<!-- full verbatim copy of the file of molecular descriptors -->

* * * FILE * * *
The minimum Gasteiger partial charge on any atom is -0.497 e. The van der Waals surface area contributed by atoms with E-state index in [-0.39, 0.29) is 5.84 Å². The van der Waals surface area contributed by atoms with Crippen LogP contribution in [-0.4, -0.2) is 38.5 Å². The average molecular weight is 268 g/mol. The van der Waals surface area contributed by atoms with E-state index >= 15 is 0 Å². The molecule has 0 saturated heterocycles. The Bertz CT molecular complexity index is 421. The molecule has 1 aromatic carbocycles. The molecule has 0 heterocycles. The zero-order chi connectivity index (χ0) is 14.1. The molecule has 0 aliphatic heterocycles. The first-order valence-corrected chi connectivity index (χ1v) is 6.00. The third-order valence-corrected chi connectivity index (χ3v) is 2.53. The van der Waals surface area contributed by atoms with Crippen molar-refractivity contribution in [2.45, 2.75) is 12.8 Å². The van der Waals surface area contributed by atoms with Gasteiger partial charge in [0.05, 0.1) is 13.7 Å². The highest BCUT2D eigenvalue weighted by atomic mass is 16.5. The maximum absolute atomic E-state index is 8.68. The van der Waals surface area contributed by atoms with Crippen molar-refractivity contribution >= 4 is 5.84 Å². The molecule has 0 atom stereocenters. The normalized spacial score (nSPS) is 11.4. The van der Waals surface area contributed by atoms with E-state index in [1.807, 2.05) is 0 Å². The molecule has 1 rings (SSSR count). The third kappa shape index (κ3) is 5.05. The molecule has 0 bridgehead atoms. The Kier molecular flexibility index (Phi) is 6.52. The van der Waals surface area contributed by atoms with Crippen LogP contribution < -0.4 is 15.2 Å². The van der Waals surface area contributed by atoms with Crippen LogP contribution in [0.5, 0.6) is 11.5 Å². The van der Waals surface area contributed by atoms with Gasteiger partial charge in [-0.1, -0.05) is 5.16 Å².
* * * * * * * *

The minimum Gasteiger partial charge on any atom is -0.497 e. The van der Waals surface area contributed by atoms with E-state index in [-0.39, 0.29) is 5.84 Å². The van der Waals surface area contributed by atoms with Crippen LogP contribution in [-0.4, -0.2) is 38.5 Å². The average molecular weight is 268 g/mol. The van der Waals surface area contributed by atoms with E-state index >= 15 is 0 Å². The molecule has 0 saturated heterocycles. The Bertz CT molecular complexity index is 421. The molecule has 1 aromatic carbocycles. The molecule has 0 heterocycles. The zero-order chi connectivity index (χ0) is 14.1. The molecule has 0 aliphatic heterocycles. The first-order valence-corrected chi connectivity index (χ1v) is 6.00. The third-order valence-corrected chi connectivity index (χ3v) is 2.53. The van der Waals surface area contributed by atoms with Crippen molar-refractivity contribution in [2.45, 2.75) is 12.8 Å². The van der Waals surface area contributed by atoms with Gasteiger partial charge in [0.05, 0.1) is 13.7 Å². The highest BCUT2D eigenvalue weighted by atomic mass is 16.5. The maximum absolute atomic E-state index is 8.68. The van der Waals surface area contributed by atoms with Crippen molar-refractivity contribution >= 4 is 5.84 Å². The molecule has 0 atom stereocenters. The normalized spacial score (nSPS) is 11.4. The van der Waals surface area contributed by atoms with E-state index in [1.807, 2.05) is 0 Å². The molecule has 1 rings (SSSR count). The third kappa shape index (κ3) is 5.05. The molecule has 0 bridgehead atoms. The Kier molecular flexibility index (Phi) is 6.52. The van der Waals surface area contributed by atoms with Crippen LogP contribution < -0.4 is 15.2 Å². The van der Waals surface area contributed by atoms with Crippen LogP contribution in [0.5, 0.6) is 11.5 Å². The van der Waals surface area contributed by atoms with Gasteiger partial charge in [-0.1, -0.05) is 5.16 Å².